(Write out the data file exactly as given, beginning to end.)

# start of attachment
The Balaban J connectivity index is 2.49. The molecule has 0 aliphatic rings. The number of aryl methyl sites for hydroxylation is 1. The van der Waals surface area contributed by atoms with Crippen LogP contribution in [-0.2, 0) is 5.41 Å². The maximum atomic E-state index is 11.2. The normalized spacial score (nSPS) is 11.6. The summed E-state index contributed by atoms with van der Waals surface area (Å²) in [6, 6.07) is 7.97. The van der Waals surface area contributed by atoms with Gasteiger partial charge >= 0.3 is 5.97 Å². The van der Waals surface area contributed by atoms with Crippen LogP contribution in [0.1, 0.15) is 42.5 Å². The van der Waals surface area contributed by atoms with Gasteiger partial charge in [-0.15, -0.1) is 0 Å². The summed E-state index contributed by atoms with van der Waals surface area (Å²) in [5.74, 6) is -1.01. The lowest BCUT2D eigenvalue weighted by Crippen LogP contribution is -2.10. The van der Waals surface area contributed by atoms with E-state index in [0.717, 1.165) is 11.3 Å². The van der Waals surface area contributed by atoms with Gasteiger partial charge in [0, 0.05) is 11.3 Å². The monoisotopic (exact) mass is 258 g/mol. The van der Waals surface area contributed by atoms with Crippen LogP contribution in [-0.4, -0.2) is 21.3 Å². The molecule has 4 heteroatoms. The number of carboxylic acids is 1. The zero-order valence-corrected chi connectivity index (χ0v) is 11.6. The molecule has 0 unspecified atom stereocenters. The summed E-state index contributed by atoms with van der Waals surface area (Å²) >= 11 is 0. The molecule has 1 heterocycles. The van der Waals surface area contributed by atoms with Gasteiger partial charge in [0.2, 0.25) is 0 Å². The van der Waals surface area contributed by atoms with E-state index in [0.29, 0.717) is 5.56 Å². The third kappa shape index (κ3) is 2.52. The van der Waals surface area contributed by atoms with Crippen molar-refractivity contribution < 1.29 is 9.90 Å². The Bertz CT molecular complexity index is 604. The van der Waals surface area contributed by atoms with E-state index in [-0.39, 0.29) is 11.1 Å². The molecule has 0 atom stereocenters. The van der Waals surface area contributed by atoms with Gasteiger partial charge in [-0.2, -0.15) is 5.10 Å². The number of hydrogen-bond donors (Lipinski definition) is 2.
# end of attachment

The Balaban J connectivity index is 2.49. The molecule has 0 aliphatic rings. The number of aryl methyl sites for hydroxylation is 1. The van der Waals surface area contributed by atoms with Crippen LogP contribution in [-0.2, 0) is 5.41 Å². The maximum atomic E-state index is 11.2. The normalized spacial score (nSPS) is 11.6. The summed E-state index contributed by atoms with van der Waals surface area (Å²) in [6, 6.07) is 7.97. The van der Waals surface area contributed by atoms with Gasteiger partial charge >= 0.3 is 5.97 Å². The van der Waals surface area contributed by atoms with Crippen LogP contribution in [0.1, 0.15) is 42.5 Å². The van der Waals surface area contributed by atoms with Gasteiger partial charge in [-0.15, -0.1) is 0 Å². The summed E-state index contributed by atoms with van der Waals surface area (Å²) in [5.74, 6) is -1.01. The lowest BCUT2D eigenvalue weighted by Crippen LogP contribution is -2.10. The van der Waals surface area contributed by atoms with E-state index in [0.717, 1.165) is 11.3 Å². The van der Waals surface area contributed by atoms with Gasteiger partial charge in [0, 0.05) is 11.3 Å². The monoisotopic (exact) mass is 258 g/mol. The van der Waals surface area contributed by atoms with Crippen LogP contribution in [-0.4, -0.2) is 21.3 Å². The molecule has 4 heteroatoms. The number of carboxylic acids is 1. The zero-order valence-corrected chi connectivity index (χ0v) is 11.6. The molecule has 0 unspecified atom stereocenters. The summed E-state index contributed by atoms with van der Waals surface area (Å²) >= 11 is 0. The molecule has 1 heterocycles. The van der Waals surface area contributed by atoms with Gasteiger partial charge in [0.2, 0.25) is 0 Å². The van der Waals surface area contributed by atoms with E-state index in [0.29, 0.717) is 5.56 Å². The third kappa shape index (κ3) is 2.52. The van der Waals surface area contributed by atoms with Crippen molar-refractivity contribution < 1.29 is 9.90 Å². The Bertz CT molecular complexity index is 604. The van der Waals surface area contributed by atoms with E-state index in [-0.39, 0.29) is 11.1 Å². The molecule has 0 atom stereocenters. The van der Waals surface area contributed by atoms with Gasteiger partial charge in [-0.2, -0.15) is 5.10 Å². The number of hydrogen-bond donors (Lipinski definition) is 2.